22 Feb

5 Nigerian dishes every Nigerian and non-Nigerian should know how to cook!

Nigeria is blessed with so much food, fresh organic produce with a lot of variety, due to its climate range. Nigerian climate changes from the north (Sokoto) to the south (Calabar), from Savannah to the rainforest which is reflected in the vegetation and food found in each region. They are varied both in type and abundance. The variation also shows up in the way the ingredients are used in each region e.g in the south with an abundance of rainfall, vegetables are used fresh while in the far north with much less rain but an abundance of sunlight, dehydrated vegetables are mostly used which are stored and used all year round.

In the midst of this exciting and intriguing diversity, there are certain Nigerian dishes that cut across ethnic boundaries that truly unite and make Nigeria a cohesive nation.

Here Are The Dishes Everyone Should Know How To Cook

  1. Jollof Rice

Jollof rice is the culinary symbol of Nigeria. Nigerians are passionate about this dish. Jollof rice features regularly on dinner tables, restaurants and in every Nigerian social gathering. It is also sold by street vendors.

Nigerian jollof rice is rice cooked in a rich tomato sauce. Jollof means ‘one pot’ in Wolof language of Senegal. So, if you must learn only one Nigerian dish, it has to be the Nigerian Jollof Rice.

It is served on its own or with many side dishes like moi-moi, fried plantain, banana slices, avocado, vegetable salad etc. Nigerian jollof rice is truly incomparable.

2. Tomato Stew

The Nigerian Tomato stew is primarily made up of tomatoes, peppers, onions (tomato stew base) and spices. It is delectable and easy to make.

You can’t have a menu block or menu fatigue once you have stew, as it is called and most people always, always have a bowl of stew tucked away in their freezers. It is eaten with most staples, white rice, bread, yam, pasta, beans, sweet potatoes, Irish potatoes, agidi/eko etc.

3. Egunsi Soup

It can arguably be said that Egusi Soup is the most universal of all Nigerian soups. Practically every Nigerian tribe has their own version of egusi soup. Egusi is melon seed that is shelled and ground into a powder before adding it to the soup. It is nutty and mildly sweet, with the rich oil from the egusi seeds making it taste delectable.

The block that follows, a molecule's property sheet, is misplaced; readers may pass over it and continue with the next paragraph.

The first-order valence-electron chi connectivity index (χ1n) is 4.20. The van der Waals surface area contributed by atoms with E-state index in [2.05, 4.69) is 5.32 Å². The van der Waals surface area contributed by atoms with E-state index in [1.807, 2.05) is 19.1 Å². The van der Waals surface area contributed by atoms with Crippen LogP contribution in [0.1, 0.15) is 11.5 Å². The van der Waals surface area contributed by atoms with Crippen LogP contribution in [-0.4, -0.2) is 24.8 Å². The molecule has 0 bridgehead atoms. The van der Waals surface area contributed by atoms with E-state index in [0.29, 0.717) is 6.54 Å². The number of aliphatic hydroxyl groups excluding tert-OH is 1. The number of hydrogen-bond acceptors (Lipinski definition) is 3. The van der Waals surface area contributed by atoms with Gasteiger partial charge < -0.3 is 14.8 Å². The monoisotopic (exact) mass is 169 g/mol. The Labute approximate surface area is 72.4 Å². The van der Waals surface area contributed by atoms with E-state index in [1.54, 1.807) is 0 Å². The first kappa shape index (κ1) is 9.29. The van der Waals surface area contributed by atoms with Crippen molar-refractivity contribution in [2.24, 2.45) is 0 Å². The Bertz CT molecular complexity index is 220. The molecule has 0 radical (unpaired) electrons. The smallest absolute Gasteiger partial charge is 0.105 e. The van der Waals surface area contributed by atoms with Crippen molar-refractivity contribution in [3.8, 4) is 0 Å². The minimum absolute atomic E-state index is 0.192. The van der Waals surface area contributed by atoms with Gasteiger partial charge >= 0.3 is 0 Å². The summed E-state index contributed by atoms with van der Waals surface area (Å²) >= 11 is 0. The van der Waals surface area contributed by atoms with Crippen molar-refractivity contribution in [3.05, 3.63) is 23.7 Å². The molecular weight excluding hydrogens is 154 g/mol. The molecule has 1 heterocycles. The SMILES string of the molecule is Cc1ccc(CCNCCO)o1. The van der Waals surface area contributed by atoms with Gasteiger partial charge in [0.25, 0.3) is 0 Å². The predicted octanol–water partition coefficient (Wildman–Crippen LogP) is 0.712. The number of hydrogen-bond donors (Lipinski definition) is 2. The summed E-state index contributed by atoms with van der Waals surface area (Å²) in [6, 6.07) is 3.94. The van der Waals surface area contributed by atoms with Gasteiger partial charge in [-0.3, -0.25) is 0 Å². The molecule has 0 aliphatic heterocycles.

Egusi soup is so versatile, it can be paired with a number of other soups e.g Egusi and ogbono soup, or different starches, like fufu or white rice.

4. Beans Porridge

In Nigeria, there are many ways beans is prepared but beans porridge is very popular and universal. Mothers believe beans porridge is highly nutritious and will make a child grow taller, so they make sure it features regularly on the dinner table.

Beans porridge is a one-pot dish that is very easy to cook and tastes delightful. It can be eaten on its own or served alongside rice and stew, fried or boiled plantains or yam, water-soaked garri, bread etc. Other ingredients like corn can be added to make Adalu, also plantains, yam, sweet potato, chopped liver, dry fish etc. are sometimes added to it.


5. Moi moi

Moi-Moi is a very popular beans pudding in Nigeria, made mostly with skinned black-eyed peas (white beans) or brown beans. It can be made using either whole beans puree or rehydrated beans powder, both taste delicious.

Moi-moi can be eaten on its own as a meal or served with a side of vegetable salad, pap and soaked garri or as an accompaniment to a variety of dishes e.g. rice or agidi (corn paste pudding). It is usually served alongside Nigerian Jollof at parties.

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